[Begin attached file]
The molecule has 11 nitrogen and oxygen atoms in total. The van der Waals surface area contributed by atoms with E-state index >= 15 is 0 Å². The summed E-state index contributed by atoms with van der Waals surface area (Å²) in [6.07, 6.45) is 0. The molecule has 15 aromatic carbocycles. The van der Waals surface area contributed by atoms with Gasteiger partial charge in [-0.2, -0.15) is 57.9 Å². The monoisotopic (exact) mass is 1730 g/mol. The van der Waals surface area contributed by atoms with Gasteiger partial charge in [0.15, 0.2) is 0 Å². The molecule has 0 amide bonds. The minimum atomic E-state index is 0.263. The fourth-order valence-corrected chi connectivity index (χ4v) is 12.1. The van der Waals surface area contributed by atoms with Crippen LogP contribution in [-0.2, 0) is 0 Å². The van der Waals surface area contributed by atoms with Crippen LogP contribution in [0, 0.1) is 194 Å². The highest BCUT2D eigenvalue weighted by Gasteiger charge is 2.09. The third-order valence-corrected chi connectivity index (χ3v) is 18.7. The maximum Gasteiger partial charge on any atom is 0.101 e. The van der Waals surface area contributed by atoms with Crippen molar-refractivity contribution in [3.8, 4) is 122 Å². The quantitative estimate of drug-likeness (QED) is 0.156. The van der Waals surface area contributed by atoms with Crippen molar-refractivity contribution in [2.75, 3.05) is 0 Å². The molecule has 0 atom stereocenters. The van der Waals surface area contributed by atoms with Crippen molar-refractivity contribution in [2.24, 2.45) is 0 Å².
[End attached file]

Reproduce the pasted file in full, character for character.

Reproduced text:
The molecule has 11 nitrogen and oxygen atoms in total. The van der Waals surface area contributed by atoms with E-state index >= 15 is 0 Å². The summed E-state index contributed by atoms with van der Waals surface area (Å²) in [6.07, 6.45) is 0. The molecule has 15 aromatic carbocycles. The van der Waals surface area contributed by atoms with Gasteiger partial charge in [-0.2, -0.15) is 57.9 Å². The monoisotopic (exact) mass is 1730 g/mol. The van der Waals surface area contributed by atoms with Gasteiger partial charge in [0.15, 0.2) is 0 Å². The molecule has 0 amide bonds. The minimum atomic E-state index is 0.263. The fourth-order valence-corrected chi connectivity index (χ4v) is 12.1. The van der Waals surface area contributed by atoms with Crippen LogP contribution in [-0.2, 0) is 0 Å². The van der Waals surface area contributed by atoms with Crippen LogP contribution in [0, 0.1) is 194 Å². The highest BCUT2D eigenvalue weighted by Gasteiger charge is 2.09. The third-order valence-corrected chi connectivity index (χ3v) is 18.7. The maximum Gasteiger partial charge on any atom is 0.101 e. The van der Waals surface area contributed by atoms with Crippen molar-refractivity contribution in [3.8, 4) is 122 Å². The quantitative estimate of drug-likeness (QED) is 0.156. The van der Waals surface area contributed by atoms with Crippen molar-refractivity contribution in [2.75, 3.05) is 0 Å². The molecule has 0 atom stereocenters. The van der Waals surface area contributed by atoms with Crippen molar-refractivity contribution in [2.24, 2.45) is 0 Å².